You see a lot of overlap here with other related geeky cultures/subcultures– people in various kinds of costume and/or “geek appropriate” attire and grooming. There was a lot of stuff on sale that was exactly like the kind of thing you’d see at the RenFest– fake swords and fake armor and stuff like that. Chris and I spent some time talking about the differences between game cons and science fiction cons (Chris, a fan of both, prefers the latter).
But I guess I was was left with two thoughts I’ll post for now before going to bed. First, I really am just not that much of a “fan” of anything, certainly not like the many people who I saw today, people (okay, almost all geeky guys) who travelled half-way across the country to play a simulation game involving armies of tiny figurines of gnomes or card games along the lines of Pokemon or Magic: The Gathering or any number of different games involving pirates. Pirates seem to be a big trend at these things. I don’t really have a favorite favorite sci-fi/fantasy character, and I’m not likely to dress up like one anytime soon. I don’t keep my day job so at night I can meet up with my buddies and the dungeon master and take on my role playing persona of Zandar the Pig Barbarian. These people do, and there’s something about this that strikes an outsider like me as just odd.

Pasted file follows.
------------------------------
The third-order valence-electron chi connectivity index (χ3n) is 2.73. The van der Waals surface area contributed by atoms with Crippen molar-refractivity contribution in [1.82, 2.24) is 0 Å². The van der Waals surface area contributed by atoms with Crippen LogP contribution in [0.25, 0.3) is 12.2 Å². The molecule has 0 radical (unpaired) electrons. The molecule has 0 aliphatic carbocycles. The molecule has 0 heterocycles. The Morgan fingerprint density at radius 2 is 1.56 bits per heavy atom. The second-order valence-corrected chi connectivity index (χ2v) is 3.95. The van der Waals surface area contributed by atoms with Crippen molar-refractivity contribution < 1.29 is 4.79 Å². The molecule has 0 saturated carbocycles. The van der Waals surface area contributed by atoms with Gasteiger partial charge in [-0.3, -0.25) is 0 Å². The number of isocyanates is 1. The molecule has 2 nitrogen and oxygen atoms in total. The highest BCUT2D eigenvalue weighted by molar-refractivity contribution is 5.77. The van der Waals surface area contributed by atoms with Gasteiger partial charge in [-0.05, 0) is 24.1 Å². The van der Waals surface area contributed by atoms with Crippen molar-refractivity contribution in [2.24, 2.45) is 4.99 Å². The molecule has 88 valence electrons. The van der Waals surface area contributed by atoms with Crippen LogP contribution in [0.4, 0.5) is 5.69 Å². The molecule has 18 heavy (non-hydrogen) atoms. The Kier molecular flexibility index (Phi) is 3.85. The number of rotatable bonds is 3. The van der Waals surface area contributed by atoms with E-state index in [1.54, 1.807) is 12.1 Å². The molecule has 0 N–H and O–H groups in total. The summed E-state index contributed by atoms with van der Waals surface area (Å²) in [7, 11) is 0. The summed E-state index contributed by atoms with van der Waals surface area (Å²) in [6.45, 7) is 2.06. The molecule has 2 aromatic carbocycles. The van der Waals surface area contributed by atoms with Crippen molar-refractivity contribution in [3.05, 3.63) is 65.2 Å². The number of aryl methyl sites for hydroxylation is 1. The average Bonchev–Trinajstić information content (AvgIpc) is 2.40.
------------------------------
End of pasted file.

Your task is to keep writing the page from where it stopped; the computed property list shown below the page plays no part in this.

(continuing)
Second, I think there’s a lot of similarities between these kinds of conferences– or at least the motivations behind them– and academic conferences. At both, there are presentations, insider lingo, trends, conference badges, and “famous” (for that context) people sightings. People go to both kinds of conferences to attend presentations, to see trends in “the field,” shmooze with people they know only vaguely through email lists and other conferences, and to sell and buy stuff related to the topic of the conference. The outfits at academic conferences tends to be a bit more on the conservative side–not a lot of chain mail at the academic conferences, for example– but there are definitely “outfits/costumes,” and a real insider can spot the differences between the MLA, the CCCCs, and C&W just on the outfits alone– even just the footwear. And let’s face it: most academics treat their work with the same fanatic devotion that most of the people at Origins treat their hobbies.